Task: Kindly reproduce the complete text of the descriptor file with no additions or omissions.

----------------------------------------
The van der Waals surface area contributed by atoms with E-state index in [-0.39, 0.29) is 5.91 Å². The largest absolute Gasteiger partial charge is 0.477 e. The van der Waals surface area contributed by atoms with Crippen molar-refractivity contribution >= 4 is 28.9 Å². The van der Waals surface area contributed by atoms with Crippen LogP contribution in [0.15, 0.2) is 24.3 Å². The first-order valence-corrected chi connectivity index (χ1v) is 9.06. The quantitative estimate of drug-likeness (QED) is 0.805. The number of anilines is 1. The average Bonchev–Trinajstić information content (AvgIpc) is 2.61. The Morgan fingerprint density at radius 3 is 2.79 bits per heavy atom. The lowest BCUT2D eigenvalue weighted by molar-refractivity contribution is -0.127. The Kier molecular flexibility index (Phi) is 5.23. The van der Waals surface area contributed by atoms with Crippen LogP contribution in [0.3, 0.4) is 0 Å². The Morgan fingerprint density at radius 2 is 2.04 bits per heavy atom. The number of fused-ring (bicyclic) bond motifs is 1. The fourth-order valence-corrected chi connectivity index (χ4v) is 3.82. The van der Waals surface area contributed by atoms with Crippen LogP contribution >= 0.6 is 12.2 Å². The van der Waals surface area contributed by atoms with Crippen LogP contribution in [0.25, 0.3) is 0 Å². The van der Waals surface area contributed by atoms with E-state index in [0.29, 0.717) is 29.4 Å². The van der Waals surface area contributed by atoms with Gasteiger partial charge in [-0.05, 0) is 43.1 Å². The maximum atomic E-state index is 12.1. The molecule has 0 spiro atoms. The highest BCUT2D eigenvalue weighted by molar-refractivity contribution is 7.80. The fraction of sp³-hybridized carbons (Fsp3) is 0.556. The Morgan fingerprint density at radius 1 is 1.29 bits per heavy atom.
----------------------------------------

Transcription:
The van der Waals surface area contributed by atoms with E-state index in [-0.39, 0.29) is 5.91 Å². The largest absolute Gasteiger partial charge is 0.477 e. The van der Waals surface area contributed by atoms with Crippen molar-refractivity contribution >= 4 is 28.9 Å². The van der Waals surface area contributed by atoms with Crippen LogP contribution in [0.15, 0.2) is 24.3 Å². The first-order valence-corrected chi connectivity index (χ1v) is 9.06. The quantitative estimate of drug-likeness (QED) is 0.805. The number of anilines is 1. The average Bonchev–Trinajstić information content (AvgIpc) is 2.61. The Morgan fingerprint density at radius 3 is 2.79 bits per heavy atom. The lowest BCUT2D eigenvalue weighted by molar-refractivity contribution is -0.127. The Kier molecular flexibility index (Phi) is 5.23. The van der Waals surface area contributed by atoms with Crippen LogP contribution in [0.3, 0.4) is 0 Å². The Morgan fingerprint density at radius 2 is 2.04 bits per heavy atom. The number of fused-ring (bicyclic) bond motifs is 1. The fourth-order valence-corrected chi connectivity index (χ4v) is 3.82. The van der Waals surface area contributed by atoms with Crippen LogP contribution >= 0.6 is 12.2 Å². The van der Waals surface area contributed by atoms with Crippen LogP contribution in [0.25, 0.3) is 0 Å². The van der Waals surface area contributed by atoms with E-state index in [0.29, 0.717) is 29.4 Å². The van der Waals surface area contributed by atoms with Gasteiger partial charge in [-0.05, 0) is 43.1 Å². The maximum atomic E-state index is 12.1. The molecule has 0 spiro atoms. The highest BCUT2D eigenvalue weighted by molar-refractivity contribution is 7.80. The fraction of sp³-hybridized carbons (Fsp3) is 0.556. The Morgan fingerprint density at radius 1 is 1.29 bits per heavy atom.